Our People

image

Richard Neal

Partner - Accredited Specialist in Wills & Estates Law

p: 02 9232 3733
e: mail@teece.com.au

Specialty:  Estate Planning & Trusts, Estate Disputes and Contested Estate Claims



image

Deborah Linwood

Partner - Accredited Specialist in Wills & Estates Law and in Property Law

p: 02 9232 3733
e: mail@teece.com.au

Specialty:  Wills & Estates and Propety Law



image

John Maitland

Partner - Accredited Specialist in Wills and Estates Law

p: 02 9232 3733
e: mail@teece.com.au

Specialty:  Estate Planning & Trusts



Discretionary Trusts and Family Trusts

Estate planning involves more than just considering events such as death or incapacity.  For many business people and professionals, clear advantages are to be gained by structuring their businesses or investments through an appropriate trust structures.

Family trusts can be used to:

  • share income between family members and investment vehicles
  • legitimately minimise risks of having assets exposed to claims by     creditors
  • legitimately minimise income tax
  • hold assets independently of ‘at risk’ individuals

A family trust is a form of discretionary trust under which assets are held in the name of a trustee for the benefit of a group of beneficiaries, usually comprising the immediate and extended family of key individuals.

While the trustee can be one or more individuals, we normally recommend having a company as trustee. This avoids the continuity problems which can arise if an individual trustee dies or becomes bankrupt. In addition, shares in a company can be transferred under a person’s Will, enabling executors or beneficiaries to take over control of the trustee and also the trust.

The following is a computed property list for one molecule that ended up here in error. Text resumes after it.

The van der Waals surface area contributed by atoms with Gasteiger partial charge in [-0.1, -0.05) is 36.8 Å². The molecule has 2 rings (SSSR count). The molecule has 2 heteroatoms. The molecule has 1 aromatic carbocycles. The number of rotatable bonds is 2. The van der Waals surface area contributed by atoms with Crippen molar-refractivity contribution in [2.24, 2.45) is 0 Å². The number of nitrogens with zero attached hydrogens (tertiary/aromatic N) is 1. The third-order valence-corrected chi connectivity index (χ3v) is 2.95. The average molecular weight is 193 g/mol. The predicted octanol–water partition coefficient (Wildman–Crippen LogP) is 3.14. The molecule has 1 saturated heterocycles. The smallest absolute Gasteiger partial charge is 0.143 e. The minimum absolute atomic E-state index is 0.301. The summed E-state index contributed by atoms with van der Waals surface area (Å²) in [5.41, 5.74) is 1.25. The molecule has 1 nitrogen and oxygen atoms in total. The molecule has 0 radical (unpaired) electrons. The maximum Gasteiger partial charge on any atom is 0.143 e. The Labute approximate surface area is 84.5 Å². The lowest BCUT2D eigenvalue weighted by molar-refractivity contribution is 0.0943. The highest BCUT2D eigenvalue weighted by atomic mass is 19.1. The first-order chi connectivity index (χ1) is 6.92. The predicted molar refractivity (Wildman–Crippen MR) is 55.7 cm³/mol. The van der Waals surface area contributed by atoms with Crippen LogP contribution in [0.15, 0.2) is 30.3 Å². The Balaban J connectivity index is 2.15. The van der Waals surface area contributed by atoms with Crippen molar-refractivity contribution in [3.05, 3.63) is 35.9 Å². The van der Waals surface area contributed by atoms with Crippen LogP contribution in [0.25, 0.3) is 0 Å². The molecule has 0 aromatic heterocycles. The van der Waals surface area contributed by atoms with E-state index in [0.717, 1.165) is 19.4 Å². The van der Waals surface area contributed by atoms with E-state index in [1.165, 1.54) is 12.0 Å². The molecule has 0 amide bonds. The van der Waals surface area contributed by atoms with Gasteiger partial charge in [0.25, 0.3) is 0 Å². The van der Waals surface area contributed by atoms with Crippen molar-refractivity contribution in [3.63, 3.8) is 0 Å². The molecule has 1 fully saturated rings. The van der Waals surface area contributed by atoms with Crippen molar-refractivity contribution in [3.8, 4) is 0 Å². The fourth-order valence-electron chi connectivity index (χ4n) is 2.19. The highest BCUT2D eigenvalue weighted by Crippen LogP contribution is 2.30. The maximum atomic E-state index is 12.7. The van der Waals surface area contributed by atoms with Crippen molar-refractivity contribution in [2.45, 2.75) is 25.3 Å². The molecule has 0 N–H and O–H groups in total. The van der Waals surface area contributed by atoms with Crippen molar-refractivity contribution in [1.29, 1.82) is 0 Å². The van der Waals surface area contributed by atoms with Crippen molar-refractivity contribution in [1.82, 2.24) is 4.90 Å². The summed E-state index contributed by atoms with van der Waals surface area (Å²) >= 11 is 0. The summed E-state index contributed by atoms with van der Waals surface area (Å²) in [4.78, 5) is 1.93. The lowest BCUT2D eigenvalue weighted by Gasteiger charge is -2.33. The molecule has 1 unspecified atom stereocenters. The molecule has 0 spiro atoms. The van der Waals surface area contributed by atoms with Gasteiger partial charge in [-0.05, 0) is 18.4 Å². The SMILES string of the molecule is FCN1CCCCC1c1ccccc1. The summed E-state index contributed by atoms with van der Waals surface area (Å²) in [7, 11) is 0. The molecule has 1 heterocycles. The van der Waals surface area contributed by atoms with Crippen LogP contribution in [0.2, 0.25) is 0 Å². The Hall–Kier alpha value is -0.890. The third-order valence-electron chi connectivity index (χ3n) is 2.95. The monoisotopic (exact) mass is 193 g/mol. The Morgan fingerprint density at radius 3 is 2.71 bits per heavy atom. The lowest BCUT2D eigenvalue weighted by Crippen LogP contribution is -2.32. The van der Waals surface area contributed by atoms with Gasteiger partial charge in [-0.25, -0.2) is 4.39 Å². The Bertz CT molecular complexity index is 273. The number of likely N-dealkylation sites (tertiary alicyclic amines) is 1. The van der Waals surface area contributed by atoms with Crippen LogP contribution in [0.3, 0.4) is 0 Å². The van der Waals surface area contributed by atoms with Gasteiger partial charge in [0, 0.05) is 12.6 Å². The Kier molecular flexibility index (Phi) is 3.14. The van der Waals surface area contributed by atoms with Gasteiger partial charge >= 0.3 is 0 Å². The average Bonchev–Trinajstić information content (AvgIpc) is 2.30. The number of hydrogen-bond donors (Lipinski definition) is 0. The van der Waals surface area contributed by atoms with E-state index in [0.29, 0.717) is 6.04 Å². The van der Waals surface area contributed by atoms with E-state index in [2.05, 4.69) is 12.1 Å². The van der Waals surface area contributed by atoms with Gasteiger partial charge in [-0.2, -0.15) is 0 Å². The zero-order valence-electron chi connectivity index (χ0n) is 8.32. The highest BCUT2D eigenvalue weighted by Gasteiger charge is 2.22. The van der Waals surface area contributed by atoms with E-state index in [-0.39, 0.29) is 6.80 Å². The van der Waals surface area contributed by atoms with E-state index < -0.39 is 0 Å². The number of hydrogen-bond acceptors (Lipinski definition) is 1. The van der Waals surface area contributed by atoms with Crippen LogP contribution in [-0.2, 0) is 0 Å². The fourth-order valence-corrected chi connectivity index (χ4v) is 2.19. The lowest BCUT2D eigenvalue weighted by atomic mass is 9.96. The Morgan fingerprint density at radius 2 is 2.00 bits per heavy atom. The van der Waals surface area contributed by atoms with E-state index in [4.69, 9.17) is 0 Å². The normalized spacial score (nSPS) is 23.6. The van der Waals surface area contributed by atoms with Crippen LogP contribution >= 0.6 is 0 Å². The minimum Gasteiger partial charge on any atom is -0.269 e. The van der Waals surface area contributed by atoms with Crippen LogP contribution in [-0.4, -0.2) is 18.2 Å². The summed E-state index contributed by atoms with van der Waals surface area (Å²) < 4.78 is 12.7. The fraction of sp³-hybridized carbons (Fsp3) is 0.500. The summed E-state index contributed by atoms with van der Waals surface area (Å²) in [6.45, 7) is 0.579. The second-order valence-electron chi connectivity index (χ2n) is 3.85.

A Trust Deed needs to be prepared and signed and, in NSW, stamped at the Office of State Revenue in order to be used.  However, not all trust deeds are the same and an off-the-shelf document may not achieve the desired outcomes. Indeed, the opposite is true – a poorly implemented structure can create significant problems later on.

As a result, care needs to be taken in documenting and administering family trusts so they the needs of the individuals and families involved, while also meeting tax and trust law requirements.

Family trusts can also be subject to claims under family law, bankruptcy law and, in some circumstances, estate law.  Our Wills and Estates experts can advise you on:

  • the appropriate structure for your a family trust and the implications     of using a trust in your particular circumstances
  • issues relating to the interpretation of the Trust Deed
  • issues relating to control of family trusts after the death of a     trustee or principal shareholder
  • claims against estates and trusts

For further information, please contact:

Richard Neal

Deborah Linwood

John Maitland

 

Back to Estate Planning, Trusts & Deceased Estates.

Back to Ours Services.

 

Frequently Asked Questions